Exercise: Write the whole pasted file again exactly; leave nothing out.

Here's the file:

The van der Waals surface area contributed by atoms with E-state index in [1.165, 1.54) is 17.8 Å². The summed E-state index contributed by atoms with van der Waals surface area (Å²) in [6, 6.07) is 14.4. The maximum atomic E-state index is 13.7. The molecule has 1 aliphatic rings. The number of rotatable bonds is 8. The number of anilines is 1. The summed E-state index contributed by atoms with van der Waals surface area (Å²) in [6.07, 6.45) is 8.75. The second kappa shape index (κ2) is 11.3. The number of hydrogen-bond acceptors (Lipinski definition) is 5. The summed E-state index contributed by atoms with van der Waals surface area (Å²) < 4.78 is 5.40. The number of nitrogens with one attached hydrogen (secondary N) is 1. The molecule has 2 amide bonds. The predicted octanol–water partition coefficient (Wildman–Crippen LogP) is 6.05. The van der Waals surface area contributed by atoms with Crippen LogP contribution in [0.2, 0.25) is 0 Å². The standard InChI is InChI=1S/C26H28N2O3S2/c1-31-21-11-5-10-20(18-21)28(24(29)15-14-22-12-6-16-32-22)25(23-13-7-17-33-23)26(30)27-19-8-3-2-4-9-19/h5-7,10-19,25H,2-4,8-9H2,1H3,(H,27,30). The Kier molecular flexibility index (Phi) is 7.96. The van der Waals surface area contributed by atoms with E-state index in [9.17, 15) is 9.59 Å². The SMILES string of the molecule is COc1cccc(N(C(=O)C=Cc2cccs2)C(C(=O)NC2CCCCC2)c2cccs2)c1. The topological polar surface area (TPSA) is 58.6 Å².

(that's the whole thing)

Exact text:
The van der Waals surface area contributed by atoms with E-state index in [1.165, 1.54) is 17.8 Å². The summed E-state index contributed by atoms with van der Waals surface area (Å²) in [6, 6.07) is 14.4. The maximum atomic E-state index is 13.7. The molecule has 1 aliphatic rings. The number of rotatable bonds is 8. The number of anilines is 1. The summed E-state index contributed by atoms with van der Waals surface area (Å²) in [6.07, 6.45) is 8.75. The second kappa shape index (κ2) is 11.3. The number of hydrogen-bond acceptors (Lipinski definition) is 5. The summed E-state index contributed by atoms with van der Waals surface area (Å²) < 4.78 is 5.40. The number of nitrogens with one attached hydrogen (secondary N) is 1. The molecule has 2 amide bonds. The predicted octanol–water partition coefficient (Wildman–Crippen LogP) is 6.05. The van der Waals surface area contributed by atoms with Crippen LogP contribution in [0.2, 0.25) is 0 Å². The standard InChI is InChI=1S/C26H28N2O3S2/c1-31-21-11-5-10-20(18-21)28(24(29)15-14-22-12-6-16-32-22)25(23-13-7-17-33-23)26(30)27-19-8-3-2-4-9-19/h5-7,10-19,25H,2-4,8-9H2,1H3,(H,27,30). The Kier molecular flexibility index (Phi) is 7.96. The van der Waals surface area contributed by atoms with E-state index in [9.17, 15) is 9.59 Å². The SMILES string of the molecule is COc1cccc(N(C(=O)C=Cc2cccs2)C(C(=O)NC2CCCCC2)c2cccs2)c1. The topological polar surface area (TPSA) is 58.6 Å².